In the case at bar, there was no one of the next of kin who could properly be said to sustain any pecuniary loss by the testator's death. None of his next of kin had any pecuniary interest in his life. No one stood in the relation to him that the mother did to her child, and whose duty it would be to furnish it care and nurture. No one in the relation that the minor child did to its mother, who could receive the benefit of its services until it became of age. His father was not dependent upon him,—not entitled to his future earnings, nor were his brothers and sisters, and, indeed, instead of a pecuniary loss to them his death gave them, or one of them, an estate of $35,000, which otherwise he could not then receive, and which he might never receive.
In Pennsylvania, under a statute not unlike the one now before us, the Supreme Court of that State seems to have held5 that the pecuniary damages to be assessed in the case of the loss of a minor son of the plaintiff's was to be estimated by the value of his services during his minority, together with the actual expenses of his care while suffering from the injury before his death, and the funeral expenses incurred.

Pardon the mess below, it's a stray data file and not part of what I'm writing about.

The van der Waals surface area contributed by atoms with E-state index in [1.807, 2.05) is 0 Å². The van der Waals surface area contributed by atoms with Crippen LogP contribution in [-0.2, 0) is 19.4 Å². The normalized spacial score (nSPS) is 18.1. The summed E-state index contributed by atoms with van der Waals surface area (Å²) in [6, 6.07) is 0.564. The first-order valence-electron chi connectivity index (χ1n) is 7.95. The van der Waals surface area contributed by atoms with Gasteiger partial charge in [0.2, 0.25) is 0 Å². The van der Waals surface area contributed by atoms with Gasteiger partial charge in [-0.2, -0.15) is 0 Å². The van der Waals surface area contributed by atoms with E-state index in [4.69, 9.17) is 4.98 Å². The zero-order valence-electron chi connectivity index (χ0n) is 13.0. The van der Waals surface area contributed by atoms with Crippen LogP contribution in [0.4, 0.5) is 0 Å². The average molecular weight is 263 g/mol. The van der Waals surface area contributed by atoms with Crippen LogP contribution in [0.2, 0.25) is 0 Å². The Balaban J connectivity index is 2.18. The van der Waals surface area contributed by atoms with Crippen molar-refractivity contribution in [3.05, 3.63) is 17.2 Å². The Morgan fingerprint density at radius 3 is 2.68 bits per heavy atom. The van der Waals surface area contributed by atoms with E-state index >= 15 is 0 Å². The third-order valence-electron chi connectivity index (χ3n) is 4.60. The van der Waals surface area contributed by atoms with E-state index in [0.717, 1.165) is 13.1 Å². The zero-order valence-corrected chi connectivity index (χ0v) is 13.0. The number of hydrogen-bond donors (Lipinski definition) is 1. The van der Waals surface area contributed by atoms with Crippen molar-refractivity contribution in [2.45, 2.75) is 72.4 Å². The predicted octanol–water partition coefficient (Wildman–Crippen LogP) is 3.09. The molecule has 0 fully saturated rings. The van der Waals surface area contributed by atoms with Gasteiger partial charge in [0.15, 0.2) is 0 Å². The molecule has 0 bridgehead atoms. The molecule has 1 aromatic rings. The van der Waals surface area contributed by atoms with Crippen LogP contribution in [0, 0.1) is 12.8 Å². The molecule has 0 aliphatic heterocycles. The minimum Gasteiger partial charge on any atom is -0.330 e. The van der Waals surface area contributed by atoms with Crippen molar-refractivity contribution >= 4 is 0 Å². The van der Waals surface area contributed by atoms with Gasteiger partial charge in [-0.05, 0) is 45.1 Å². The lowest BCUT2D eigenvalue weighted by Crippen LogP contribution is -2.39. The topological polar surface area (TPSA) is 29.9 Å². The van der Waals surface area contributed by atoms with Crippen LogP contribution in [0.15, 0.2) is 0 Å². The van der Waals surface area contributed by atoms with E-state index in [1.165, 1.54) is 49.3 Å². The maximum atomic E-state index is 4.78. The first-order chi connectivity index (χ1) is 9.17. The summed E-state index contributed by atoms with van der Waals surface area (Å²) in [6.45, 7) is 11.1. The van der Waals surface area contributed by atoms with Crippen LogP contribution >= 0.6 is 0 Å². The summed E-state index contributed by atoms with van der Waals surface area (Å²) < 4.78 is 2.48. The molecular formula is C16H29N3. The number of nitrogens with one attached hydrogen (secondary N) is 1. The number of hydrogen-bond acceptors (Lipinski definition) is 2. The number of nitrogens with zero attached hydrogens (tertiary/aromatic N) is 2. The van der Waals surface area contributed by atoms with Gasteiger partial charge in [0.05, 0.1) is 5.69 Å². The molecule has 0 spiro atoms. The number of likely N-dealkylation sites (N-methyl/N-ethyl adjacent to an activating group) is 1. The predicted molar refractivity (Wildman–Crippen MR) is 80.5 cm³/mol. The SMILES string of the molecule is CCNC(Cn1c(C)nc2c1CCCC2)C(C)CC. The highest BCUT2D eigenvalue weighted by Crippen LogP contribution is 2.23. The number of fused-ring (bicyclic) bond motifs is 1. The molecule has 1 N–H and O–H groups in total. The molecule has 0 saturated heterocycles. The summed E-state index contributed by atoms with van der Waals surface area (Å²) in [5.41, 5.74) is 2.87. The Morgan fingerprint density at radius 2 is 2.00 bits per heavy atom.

And in a case6 where a widow brought her action for the death of her husband, the same court held that although the jury might be charged that 'much is left, and much always must be left to your sound discretion,' it was because this was but an addition to the instruction that 'what the plaintiff had lost in a pecuniary point of view by the death of her husband, namely, a reasonable support and subsistence for herself,' was the rule to be observed.
The courts of Illinois have also examined the statute.
In Chicago and Rock Island Railroad Company v. Morris,7 there was no averment in the declaration of any facts showing a pecuniary loss. The court held, that as no other loss could be shown, the declaration should have alleged facts showing it.
2. The court erred in refusing to charge, as requested by the second prayer, that the plaintiff could recover only nominal damages until he had shown that the decedent's next of kin had some legal interest in his life, and that, by his death, they had been deprived of something to which they had a legal right.